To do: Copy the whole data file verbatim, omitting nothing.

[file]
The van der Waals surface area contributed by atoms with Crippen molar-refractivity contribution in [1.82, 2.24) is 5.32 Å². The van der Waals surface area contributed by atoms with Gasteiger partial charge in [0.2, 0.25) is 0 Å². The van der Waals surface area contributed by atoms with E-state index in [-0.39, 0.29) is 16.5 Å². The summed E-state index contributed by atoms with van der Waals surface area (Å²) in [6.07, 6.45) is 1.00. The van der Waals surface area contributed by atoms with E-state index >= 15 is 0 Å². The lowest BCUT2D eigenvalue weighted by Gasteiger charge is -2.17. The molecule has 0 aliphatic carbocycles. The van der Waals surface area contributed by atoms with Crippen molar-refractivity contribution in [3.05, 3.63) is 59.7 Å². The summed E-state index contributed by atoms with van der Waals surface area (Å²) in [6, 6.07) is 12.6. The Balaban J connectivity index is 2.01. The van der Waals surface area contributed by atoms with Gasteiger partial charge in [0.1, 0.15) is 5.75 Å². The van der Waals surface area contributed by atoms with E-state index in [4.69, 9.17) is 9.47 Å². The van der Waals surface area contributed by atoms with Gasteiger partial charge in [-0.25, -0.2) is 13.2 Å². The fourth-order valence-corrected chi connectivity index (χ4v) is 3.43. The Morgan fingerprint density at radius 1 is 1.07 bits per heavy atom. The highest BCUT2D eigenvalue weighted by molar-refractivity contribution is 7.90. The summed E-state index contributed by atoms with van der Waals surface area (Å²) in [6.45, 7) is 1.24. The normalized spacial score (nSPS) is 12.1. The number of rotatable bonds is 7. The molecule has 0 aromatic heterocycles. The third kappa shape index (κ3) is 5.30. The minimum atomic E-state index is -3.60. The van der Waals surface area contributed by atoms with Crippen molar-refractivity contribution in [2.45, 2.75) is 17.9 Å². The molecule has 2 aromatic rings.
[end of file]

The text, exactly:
The van der Waals surface area contributed by atoms with Crippen molar-refractivity contribution in [1.82, 2.24) is 5.32 Å². The van der Waals surface area contributed by atoms with Gasteiger partial charge in [0.2, 0.25) is 0 Å². The van der Waals surface area contributed by atoms with E-state index in [-0.39, 0.29) is 16.5 Å². The summed E-state index contributed by atoms with van der Waals surface area (Å²) in [6.07, 6.45) is 1.00. The van der Waals surface area contributed by atoms with E-state index >= 15 is 0 Å². The lowest BCUT2D eigenvalue weighted by Gasteiger charge is -2.17. The molecule has 0 aliphatic carbocycles. The van der Waals surface area contributed by atoms with Crippen molar-refractivity contribution in [3.05, 3.63) is 59.7 Å². The summed E-state index contributed by atoms with van der Waals surface area (Å²) in [6, 6.07) is 12.6. The Balaban J connectivity index is 2.01. The van der Waals surface area contributed by atoms with Gasteiger partial charge in [0.1, 0.15) is 5.75 Å². The van der Waals surface area contributed by atoms with E-state index in [4.69, 9.17) is 9.47 Å². The van der Waals surface area contributed by atoms with Gasteiger partial charge in [-0.25, -0.2) is 13.2 Å². The fourth-order valence-corrected chi connectivity index (χ4v) is 3.43. The Morgan fingerprint density at radius 1 is 1.07 bits per heavy atom. The highest BCUT2D eigenvalue weighted by molar-refractivity contribution is 7.90. The summed E-state index contributed by atoms with van der Waals surface area (Å²) in [6.45, 7) is 1.24. The normalized spacial score (nSPS) is 12.1. The number of rotatable bonds is 7. The molecule has 0 aromatic heterocycles. The third kappa shape index (κ3) is 5.30. The minimum atomic E-state index is -3.60. The van der Waals surface area contributed by atoms with Crippen molar-refractivity contribution in [2.45, 2.75) is 17.9 Å². The molecule has 2 aromatic rings.